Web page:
Isaiah 53:12 PORTION: On account of the Servant’s victory over sin, Satan and death, Jehovah will exalt Him above every other man. The exaltation of the Servant of Jehovah is clearly predicted by the prophet earlier (Isaiah 49:7; Isaiah 52:15). When the Servant made purification for sins, he was enthroned at the right hand of the Majesty on high (Hebrews 1:3-4). When He ascended, He took captivity captive (Ephesians 4:8) and dispensed His gifts according to His will and purpose for the ongoing of the kingdom of God here on earth. The Servant whom the Jews crucified, God made both Lord and Christ (Acts 2:36). There is no other name under heaven given among men by which we must be saved (Acts 4:12). The reason for this exaltation is summarized in the statement, “because he poured out his soul unto death.” “Worthy is the Lamb that was slain to receive power, and riches, and wisdom, and strength, and honor, and glory, and blessing” (Revelation 5:12).

A whole volume could justifiably be written on this chapter alone. Perhaps the most intriguing question about Isaiah 53 is: “If the New Testament is so clear about its fulfillment in Jesus Christ, why do the majority of Jews not see and understand it?” A few references to The Servant of Jehovah in Jewish literature, both ancient and modern, may provide a partial answer to this question:

Jewish Apocrypha and The Suffering Servant concept:

The apocalyptic literature of the Jewish Apocrypha are such books as I Enoch, The Sibylline Oracles, The Testaments of the XII Patriarchs, the Psalms of Solomon, II Esdras, II Baruch and others. They were written in the years 165 B.C.—100 A.D.

In a book entitled, The Method and Message of Jewish Apocalyptic, by D. S. Russell, pub. Westminster, we learn, “There is no serious evidence of the bringing together of the concepts of the Suffering Servant and the Davidic Messiah before the Christian era.” Mr. Russell continues, “The Targum (Jewish Targums are rabbinical interpretations of the O.T.) on Isaiah 53 has often been alluded to, but it cannot be the Suffering Servant Isaiah predicted. The Messiah presented in this Targum is one who will triumph over the heathen and all the enemies of God’s people! The suffering he has to endure is minimal and devoid of all vicariousness. In fact, it is hardly suffering at all, for it consists simply in the exposure of himself to those dangers he will have to face in the coming struggle with the heathen before his final victory is assured. There is no mention of an atoning deathno reference to a suffering and dying Messiah.

II Esdras and II Baruch (cir. 90 A.D.) use the word “servant” to describe the Messiah from the seed of David. However, there is no suggestion of a suffering Messiah, or an atoning death. He is not killed by enemies or disease—he simply ceases to exist. The reference to his death is with the same casualness as any human death. He establishes his kingdom, dies, and presumably will rise with other humans at the general resurrection of the people of God.”

Modern Jews:

1. A Jewish woman doctor, recounting her conversion to Christ in a book called Pursued:

While recuperating from illness she began reading a Bible. She read Isaiah 53. She was forced to acknowledge it must be talking about the Messiah. But then she said she refused to accept the consequences of that passage for her Messiah. Suddenly she realized that she was reading from the KJV, “A Protestant Bible! Of course, it was slanted to sound that way. I went to sleep that night, confident I had caught the gentiles at a not-too-clever trick.”

But then she read it in a Jewish Bible and it was basically the same message!

2. Chapters 52–53 (of Isaiah) and other chapters contain the prophecies concerning the ‘suffering servant’ which the Christian church later interpreted as referring to Jesus, but which, in Jewish tradition, refer to the people of Israel,” pg. 151 from, The International Jewish Encyclopedia, by Rabbi ben Isaacson and Deborah Wigoder, compiled and produced in Israel for Prentice-Hall.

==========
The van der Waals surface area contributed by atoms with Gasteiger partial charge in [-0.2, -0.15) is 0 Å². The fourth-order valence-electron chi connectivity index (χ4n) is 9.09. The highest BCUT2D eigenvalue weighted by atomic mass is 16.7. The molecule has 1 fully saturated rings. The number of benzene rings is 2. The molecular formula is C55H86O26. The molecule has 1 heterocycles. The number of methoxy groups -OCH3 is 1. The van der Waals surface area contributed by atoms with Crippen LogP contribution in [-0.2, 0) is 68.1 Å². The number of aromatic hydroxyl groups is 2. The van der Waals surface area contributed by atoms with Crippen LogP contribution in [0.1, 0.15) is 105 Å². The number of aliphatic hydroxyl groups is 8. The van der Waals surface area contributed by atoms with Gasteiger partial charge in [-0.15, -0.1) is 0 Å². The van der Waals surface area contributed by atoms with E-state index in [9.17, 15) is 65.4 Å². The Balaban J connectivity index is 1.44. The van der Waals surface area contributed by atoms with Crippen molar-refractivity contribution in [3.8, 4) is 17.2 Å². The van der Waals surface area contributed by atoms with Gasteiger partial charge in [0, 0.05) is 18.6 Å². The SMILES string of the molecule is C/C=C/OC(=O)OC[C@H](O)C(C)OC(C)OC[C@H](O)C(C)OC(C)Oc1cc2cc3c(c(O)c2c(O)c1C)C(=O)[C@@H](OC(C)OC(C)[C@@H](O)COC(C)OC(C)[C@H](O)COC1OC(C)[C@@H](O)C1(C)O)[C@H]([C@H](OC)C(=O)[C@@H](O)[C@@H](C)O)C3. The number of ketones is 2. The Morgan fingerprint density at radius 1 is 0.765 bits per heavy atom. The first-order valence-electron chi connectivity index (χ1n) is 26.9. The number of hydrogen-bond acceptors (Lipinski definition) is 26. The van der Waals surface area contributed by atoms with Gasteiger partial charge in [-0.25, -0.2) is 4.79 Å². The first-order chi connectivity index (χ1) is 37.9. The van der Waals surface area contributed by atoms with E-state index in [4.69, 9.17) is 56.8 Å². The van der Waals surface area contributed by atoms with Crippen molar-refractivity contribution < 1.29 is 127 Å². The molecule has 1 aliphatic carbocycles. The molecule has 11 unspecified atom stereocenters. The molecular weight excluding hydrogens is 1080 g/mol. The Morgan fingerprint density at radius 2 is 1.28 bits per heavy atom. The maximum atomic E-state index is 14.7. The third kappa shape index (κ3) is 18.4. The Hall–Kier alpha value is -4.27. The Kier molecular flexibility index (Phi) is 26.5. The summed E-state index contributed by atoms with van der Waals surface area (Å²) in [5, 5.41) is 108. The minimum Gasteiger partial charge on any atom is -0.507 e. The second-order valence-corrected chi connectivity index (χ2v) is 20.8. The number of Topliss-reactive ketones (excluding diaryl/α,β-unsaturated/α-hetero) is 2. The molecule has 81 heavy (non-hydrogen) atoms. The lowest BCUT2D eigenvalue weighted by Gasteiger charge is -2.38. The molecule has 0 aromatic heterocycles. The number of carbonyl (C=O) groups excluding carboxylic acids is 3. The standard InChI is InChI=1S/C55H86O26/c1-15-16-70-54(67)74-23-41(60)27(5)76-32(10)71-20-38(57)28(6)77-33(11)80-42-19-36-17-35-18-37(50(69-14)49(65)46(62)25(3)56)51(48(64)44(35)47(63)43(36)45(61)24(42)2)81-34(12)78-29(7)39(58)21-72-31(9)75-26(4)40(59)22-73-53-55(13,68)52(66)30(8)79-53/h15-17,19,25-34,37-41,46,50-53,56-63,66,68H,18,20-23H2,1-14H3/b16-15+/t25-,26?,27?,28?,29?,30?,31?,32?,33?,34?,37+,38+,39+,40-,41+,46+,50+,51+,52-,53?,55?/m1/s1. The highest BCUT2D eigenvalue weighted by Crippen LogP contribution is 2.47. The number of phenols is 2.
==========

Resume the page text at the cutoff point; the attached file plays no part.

3. History of the Jew, by Heindrich Graetz, pub. The Jewish Pub. Soc. of America, 1893, in chapter entitled “Messianic Expectations and Origins of Christianity,” indicates the idea of a suffering Messiah was completely foreign to Jewish thinking.

It is not difficult now to understand the “rebuke” Peter had for Jesus (Matthew 16:22) when Jesus predicted His death!

4. Non-Messianic Interpretations:

a. Most prevalent among Jewish writers is that Isaiah 53 means the nation of Israel. Some say empirical Israel; some say ideal Israel; some say the pious remnant of the true Israel.

b. Isaiah 53 means the prophetical order—i.e. the collective body of the prophets . . . as the sacrificial victim taking upon itself the sins of the people.

c. Isaiah 53 means an individual (Hezekiah, Isaiah, Josiah, but most frequently, Jeremiah), but a human individual. Some said, an unknown sufferer (sounds like the apostles first answer to Jesus at Cesarea Philippi, Matthew 16).

5. Aaron Kligerman, in his book, Old Testament Messianic Prophecy, pub. Zondervan, paperback, thinks there were some Jewish interpretations which believed the Suffering Servant was to be the Messiah. He refers to Yalkut and Rambam which are Talmudic and Midrashic literature of the days of Maimonides (cir. 1135–1204 A.D.). These are so obscure, however, they are not worth considering as having direct reference to the Messiah as an individual. They could be understood in any of the categories listed above. Furthermore, they are of such late date they are probably concessions to Christian interpretations of Isaiah 53.

Jews are not alone in disavowing the biblical doctrine of the substitutionary atonement. Bishop G. Bromley Oxnam, former head of the World Council of Churches says in his book, A Testament of the Faith, pg. 144, Boston, 1958;

“We hear much of the substitutionary theory of the atonement. This theory to me is immoral. If Jesus paid it all, or if He is the substitute for me, or if He is the sacrifice for all the sin of the world, then why discuss forgiveness? The books are closed. Another has paid the debt, borne the penalty. I owe nothing. I am absolved. I cannot see forgiveness as predicted upon the act of some one else. It is my sin. I must atone.”

It is not trite to repeat that Philip, by the guidance of the Holy Spirit, applied Isaiah 53 to the atoning death and justifying resurrection of Jesus Christ. It is difficult to see how one may claim to be a disciple of Jesus and contradict this doctrine!

Bibliographical Information
"Commentary on Isaiah 53". "Old & New Testament Restoration Commentary". https://www.studylight.org/commentaries/eng/onr/isaiah-53.html.